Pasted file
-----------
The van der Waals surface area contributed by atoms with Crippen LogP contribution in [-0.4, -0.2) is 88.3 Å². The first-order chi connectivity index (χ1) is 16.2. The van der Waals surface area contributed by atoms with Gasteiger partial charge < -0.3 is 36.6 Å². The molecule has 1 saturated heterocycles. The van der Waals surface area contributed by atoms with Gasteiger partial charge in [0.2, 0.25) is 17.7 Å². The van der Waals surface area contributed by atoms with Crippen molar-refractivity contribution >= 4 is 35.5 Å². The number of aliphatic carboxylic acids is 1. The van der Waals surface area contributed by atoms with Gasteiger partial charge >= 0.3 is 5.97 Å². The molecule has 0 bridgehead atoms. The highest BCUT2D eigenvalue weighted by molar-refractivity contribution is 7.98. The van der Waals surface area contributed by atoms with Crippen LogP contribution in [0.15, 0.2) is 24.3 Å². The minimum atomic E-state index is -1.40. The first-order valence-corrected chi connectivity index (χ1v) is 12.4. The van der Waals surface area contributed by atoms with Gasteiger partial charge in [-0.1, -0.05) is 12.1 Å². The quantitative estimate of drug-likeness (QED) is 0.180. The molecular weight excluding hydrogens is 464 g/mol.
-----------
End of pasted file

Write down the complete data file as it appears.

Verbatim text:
The van der Waals surface area contributed by atoms with Crippen LogP contribution in [-0.4, -0.2) is 88.3 Å². The first-order chi connectivity index (χ1) is 16.2. The van der Waals surface area contributed by atoms with Gasteiger partial charge < -0.3 is 36.6 Å². The molecule has 1 saturated heterocycles. The van der Waals surface area contributed by atoms with Gasteiger partial charge in [0.2, 0.25) is 17.7 Å². The van der Waals surface area contributed by atoms with Crippen molar-refractivity contribution >= 4 is 35.5 Å². The number of aliphatic carboxylic acids is 1. The van der Waals surface area contributed by atoms with Gasteiger partial charge >= 0.3 is 5.97 Å². The molecule has 0 bridgehead atoms. The highest BCUT2D eigenvalue weighted by molar-refractivity contribution is 7.98. The van der Waals surface area contributed by atoms with Crippen LogP contribution in [0.15, 0.2) is 24.3 Å². The minimum atomic E-state index is -1.40. The first-order valence-corrected chi connectivity index (χ1v) is 12.4. The van der Waals surface area contributed by atoms with Gasteiger partial charge in [-0.1, -0.05) is 12.1 Å². The quantitative estimate of drug-likeness (QED) is 0.180. The molecular weight excluding hydrogens is 464 g/mol.